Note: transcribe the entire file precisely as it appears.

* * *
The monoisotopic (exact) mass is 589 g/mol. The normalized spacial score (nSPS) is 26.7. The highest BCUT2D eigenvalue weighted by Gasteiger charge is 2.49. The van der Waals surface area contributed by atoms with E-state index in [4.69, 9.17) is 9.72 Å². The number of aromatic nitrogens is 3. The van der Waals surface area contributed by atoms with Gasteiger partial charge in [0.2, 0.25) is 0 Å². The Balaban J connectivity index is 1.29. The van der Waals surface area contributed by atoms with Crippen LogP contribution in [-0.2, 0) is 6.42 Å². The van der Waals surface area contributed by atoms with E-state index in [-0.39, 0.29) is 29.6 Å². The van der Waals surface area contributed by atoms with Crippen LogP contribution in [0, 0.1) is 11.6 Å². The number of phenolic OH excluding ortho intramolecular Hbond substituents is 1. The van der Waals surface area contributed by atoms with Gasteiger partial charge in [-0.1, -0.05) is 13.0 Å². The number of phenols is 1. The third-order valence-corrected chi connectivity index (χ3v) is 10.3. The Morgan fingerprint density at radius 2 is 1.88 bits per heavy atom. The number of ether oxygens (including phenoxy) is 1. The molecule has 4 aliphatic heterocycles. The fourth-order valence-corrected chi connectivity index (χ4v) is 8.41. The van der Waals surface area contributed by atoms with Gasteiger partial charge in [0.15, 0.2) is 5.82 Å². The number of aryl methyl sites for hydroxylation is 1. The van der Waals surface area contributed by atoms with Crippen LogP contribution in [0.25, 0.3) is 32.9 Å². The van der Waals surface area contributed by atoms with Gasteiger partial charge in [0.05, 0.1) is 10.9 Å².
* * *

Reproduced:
The monoisotopic (exact) mass is 589 g/mol. The normalized spacial score (nSPS) is 26.7. The highest BCUT2D eigenvalue weighted by Gasteiger charge is 2.49. The van der Waals surface area contributed by atoms with E-state index in [4.69, 9.17) is 9.72 Å². The number of aromatic nitrogens is 3. The van der Waals surface area contributed by atoms with Gasteiger partial charge in [0.2, 0.25) is 0 Å². The Balaban J connectivity index is 1.29. The van der Waals surface area contributed by atoms with Crippen LogP contribution in [-0.2, 0) is 6.42 Å². The van der Waals surface area contributed by atoms with E-state index in [-0.39, 0.29) is 29.6 Å². The van der Waals surface area contributed by atoms with Crippen LogP contribution in [0, 0.1) is 11.6 Å². The number of phenolic OH excluding ortho intramolecular Hbond substituents is 1. The van der Waals surface area contributed by atoms with Gasteiger partial charge in [-0.1, -0.05) is 13.0 Å². The number of phenols is 1. The third-order valence-corrected chi connectivity index (χ3v) is 10.3. The Morgan fingerprint density at radius 2 is 1.88 bits per heavy atom. The number of ether oxygens (including phenoxy) is 1. The molecule has 4 aliphatic heterocycles. The fourth-order valence-corrected chi connectivity index (χ4v) is 8.41. The van der Waals surface area contributed by atoms with Gasteiger partial charge in [0.15, 0.2) is 5.82 Å². The number of aryl methyl sites for hydroxylation is 1. The van der Waals surface area contributed by atoms with Crippen LogP contribution in [0.25, 0.3) is 32.9 Å². The van der Waals surface area contributed by atoms with Gasteiger partial charge in [0.05, 0.1) is 10.9 Å².